Heroes and humanity
But don't think that this tribute to one of Britain's most celebrated regiments, described by Winston Churchill as "the finest in the world", is only for adults.
The #163;1.4 million museum has been designed with the young very much in mind.
The resource pack, compiled by education and museum professionals and sponsored by Shell UK, brings to life the colourful past of the renowned north-east regiment by linking the museum's main themes with curriculum topics, including personal and social education, environmental studies, religious and moral education, expressive arts, English language and maths.
It comprises background information, activity suggestions and primary source materials, and serves as an introduction to the internal workings of a regiment - a concept likely to be entirely new to many pupils and their teachers, according to museum curator Melanie Brooker.
"Our young visitors know all about sci-fi battles, but the significance of such things as the regimental colours and the military hierarchy is entirely alien to them," she says.
Due to the novelty of many of the museum's themes, teachers are advised to pave the way by doing a "reccie" and completing the class preparation activities suggested in the pack.
For youngsters, the museum memorabilia hold a great deal of mileage. Writing a message in only 25 words to a loved one serving abroad, drawing and colouring in a medal, guessing the purpose of items of uniform, are only some of the activities suggested by the resource pack. And this September, a new workshop on the Second World War for Primary 7 pupils is being introduced. Lasting for a day, the workshop will be held in conjunction with Aberdeen Urban Studies Centre and will focus on one soldier's personal experiences of war.
Another possible introduction could be the story of the museum itself. Originally a farmhouse, it was renovated in the 1870s by the artist Sir George Reid. The elegant whitewashed building, complete with enormous picture window and turret, became the regimental headquarters of the Gordon Highlanders in 1960.
Entering the museum in the leafy heart of Aberdeen's west end, visitors are directed to the auditorium where a short film relates its 200-year history up to amalgamation in 1994, when it became part of the Highlanders,Seaforth Gordons and Camerons.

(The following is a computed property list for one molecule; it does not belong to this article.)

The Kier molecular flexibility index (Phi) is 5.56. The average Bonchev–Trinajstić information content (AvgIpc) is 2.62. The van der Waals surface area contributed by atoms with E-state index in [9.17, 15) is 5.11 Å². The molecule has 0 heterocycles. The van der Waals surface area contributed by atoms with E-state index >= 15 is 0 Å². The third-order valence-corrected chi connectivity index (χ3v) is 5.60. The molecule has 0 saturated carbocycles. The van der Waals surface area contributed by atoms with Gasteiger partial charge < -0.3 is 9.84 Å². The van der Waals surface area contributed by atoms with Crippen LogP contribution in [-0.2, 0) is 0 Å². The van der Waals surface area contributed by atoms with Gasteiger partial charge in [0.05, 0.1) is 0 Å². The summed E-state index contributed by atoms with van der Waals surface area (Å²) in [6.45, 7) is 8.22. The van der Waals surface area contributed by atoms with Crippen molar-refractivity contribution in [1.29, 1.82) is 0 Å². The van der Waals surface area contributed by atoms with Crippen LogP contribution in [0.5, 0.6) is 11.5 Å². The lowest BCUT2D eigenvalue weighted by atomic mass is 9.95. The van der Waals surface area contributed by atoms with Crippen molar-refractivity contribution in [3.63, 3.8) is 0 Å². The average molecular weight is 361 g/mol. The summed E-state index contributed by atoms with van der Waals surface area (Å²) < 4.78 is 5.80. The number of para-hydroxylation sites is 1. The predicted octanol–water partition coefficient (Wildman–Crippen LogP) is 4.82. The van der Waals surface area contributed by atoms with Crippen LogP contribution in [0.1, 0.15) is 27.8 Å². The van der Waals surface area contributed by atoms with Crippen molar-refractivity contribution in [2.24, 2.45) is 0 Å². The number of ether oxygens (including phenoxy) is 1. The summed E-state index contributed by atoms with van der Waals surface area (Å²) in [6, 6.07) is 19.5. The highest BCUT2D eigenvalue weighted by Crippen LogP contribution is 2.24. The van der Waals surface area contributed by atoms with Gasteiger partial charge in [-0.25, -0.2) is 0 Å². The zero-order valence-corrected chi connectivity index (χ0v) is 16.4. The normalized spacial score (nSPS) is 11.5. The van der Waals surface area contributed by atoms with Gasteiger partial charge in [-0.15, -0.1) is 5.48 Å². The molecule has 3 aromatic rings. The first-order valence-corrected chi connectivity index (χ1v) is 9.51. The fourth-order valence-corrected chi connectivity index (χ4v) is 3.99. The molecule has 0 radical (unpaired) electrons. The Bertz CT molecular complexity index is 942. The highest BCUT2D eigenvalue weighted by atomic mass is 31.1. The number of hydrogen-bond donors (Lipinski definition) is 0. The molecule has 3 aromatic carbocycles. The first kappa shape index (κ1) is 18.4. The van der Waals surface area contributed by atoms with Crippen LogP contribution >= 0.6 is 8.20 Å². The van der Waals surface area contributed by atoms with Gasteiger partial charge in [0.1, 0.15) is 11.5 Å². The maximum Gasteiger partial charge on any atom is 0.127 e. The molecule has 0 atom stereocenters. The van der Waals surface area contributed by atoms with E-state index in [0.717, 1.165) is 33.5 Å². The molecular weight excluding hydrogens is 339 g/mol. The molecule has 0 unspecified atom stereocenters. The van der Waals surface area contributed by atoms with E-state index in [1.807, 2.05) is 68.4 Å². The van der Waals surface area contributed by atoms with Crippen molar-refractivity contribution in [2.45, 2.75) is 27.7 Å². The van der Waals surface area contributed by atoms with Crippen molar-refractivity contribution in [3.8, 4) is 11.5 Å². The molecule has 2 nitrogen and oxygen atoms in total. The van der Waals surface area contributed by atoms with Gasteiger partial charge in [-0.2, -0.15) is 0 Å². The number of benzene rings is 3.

Then, spurred on by the blare of bagpipes, it's a quick march across to the atmospherically-lit Grant Room, to marvel over a treasure-trove of tales, revealed by life-sized cameo scenes of battle bravery, and scale models depicting kilt-clad soldiers.
Also on show are reminders of personal sacrifice, such as the PoW "coolie slippers", worn by endless toil on the Burma railway, and the few poignant words of hope on a postcard from home.
Each item is explained by a story of its owner's personal experiences. By dwelling on the human element, rather than on strategies and statistics,Melanie Brooker and her colleagues have intended the exhibition to be accessible to all.
"Female visitors show just as much interest as males, " according to Ms Brooker. "It perhaps helps that the person who helped raise the regiment was a woman - Duchess Jean, wife of the Duke of Gordon - but I think that personalising the exhibition has been the key to opening it up to everyone."
On hand throughout the museum are volunteer guides - Gordons' veterans, who, with little prompting, are happy to entertain visitors with fascinating tales.
Like any military museum, the Gordon Highlanders' makes no apologies for its bloody past. Ms Brooker explains that the morality of war itself is not dealt with, but is suggested as a possible follow-up theme. "What we are concerned with is revealing what happened in the past and helping people - young people especially - to understand that the values of teamwork, endurance, loyalty and courage are just as relevant today as they were to those whose lives depended on them in battle."
The Gordon Highlanders Museum, St Lukes, Viewfield Road, Aberdeen.
Tel: 01224 311200.
School parties are asked to book. Entry is #163;1 per child, free to accompanying adults.